History Matters: College’s fight to stay open

Booloominbah, army convalescent hospital: In 1942, the army's desire to use the mansion in the same way could have closed the New England University College for good.
Booloominbah, army convalescent hospital: In 1942, the army's desire to use the mansion in the same way could have closed the New England University College for good.

Those who had fought so hard to establish the New England University College had always seen it as a first step towards the creation of a full university for the north. This view would be shared by the newly formed Advisory Council and staff.

The outbreak of war brought progress to a standstill. It seemed the college itself might close.

In 1942, the army sought to requisition Booloominbah as a convalescent home for wounded soldiers, a role it had played in World War I.

These were difficult hours. Despite opposition from college supporters, Sydney University VC Robert Wallace advised NEUC Warden Edgar Booth in May 1942 that the army requisition was mandatory.

Desperate, Booth visited Canberra to see Deputy Prime Minister Frank Forde to put the college’s case. Forde revoked the decision, saying it was “neither essential nor in the best interests of the Commonwealth”.

This was a real-payback for the earlier speed in establishing the college and the work of the first staff and students. Without it, the college could well have closed, perhaps never to re-open.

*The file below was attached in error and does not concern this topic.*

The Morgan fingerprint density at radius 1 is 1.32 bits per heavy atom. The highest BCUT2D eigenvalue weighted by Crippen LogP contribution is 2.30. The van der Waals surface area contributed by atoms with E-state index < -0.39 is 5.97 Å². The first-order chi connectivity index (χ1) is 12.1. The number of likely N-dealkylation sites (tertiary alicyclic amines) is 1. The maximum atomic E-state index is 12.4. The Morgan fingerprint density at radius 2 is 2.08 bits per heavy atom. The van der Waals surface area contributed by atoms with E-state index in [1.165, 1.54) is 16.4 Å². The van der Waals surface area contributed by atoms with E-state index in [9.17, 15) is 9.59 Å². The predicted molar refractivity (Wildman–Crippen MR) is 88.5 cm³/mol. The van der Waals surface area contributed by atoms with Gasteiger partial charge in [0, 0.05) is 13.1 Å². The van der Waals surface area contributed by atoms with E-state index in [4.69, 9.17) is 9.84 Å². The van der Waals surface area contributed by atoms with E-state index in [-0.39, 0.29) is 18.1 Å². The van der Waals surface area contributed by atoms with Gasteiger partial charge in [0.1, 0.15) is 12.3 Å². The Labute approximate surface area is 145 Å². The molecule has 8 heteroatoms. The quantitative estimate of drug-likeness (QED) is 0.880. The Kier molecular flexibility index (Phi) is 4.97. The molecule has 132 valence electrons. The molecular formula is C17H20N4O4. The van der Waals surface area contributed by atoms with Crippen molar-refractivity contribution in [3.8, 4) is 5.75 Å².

By the middle of 1943, the college felt sufficiently settled to again pursue the autonomy question.

In July 1943, the council submitted a memorandum to the Sydney University Senate suggesting that the time had come to prepare the college for independence. This was followed by a similar petition to NSW Premier William McKell in February 1944. In both cases, the appointment of full professors was seen as a central step.

Booth, as college warden, pursued the autonomy cause with vigour. In May 1945, the Sydney University Senate agreed the college should be prepared for autonomy and its subsidy should be increased to allow the appointment of professors.

Satisfied that autonomy was in sight, Booth resigned in July 1945. He had played a crucial role in the successful establishment of the college and in the creation of its character and ethos.

Jim Belshaw as deputy warden became acting warden, a position he would hold until February 1947 when Robert Madwick was appointed warden.

Belshaw continued to press the autonomy cause, but to no avail. In late 1946, he was forced to report to the Advisory Council that “the replies being received were still of the same nature – the matter was still under consideration and the government had not yet determined its final policy in relation to the decentralisation of university education”.

A long fight still lay ahead.

Jim Belshaw’s email is ndarala@optusnet.com.au. He blogs at newenglandaustralia.blogspot.com.au and newenglandhistory.blogspot.com.au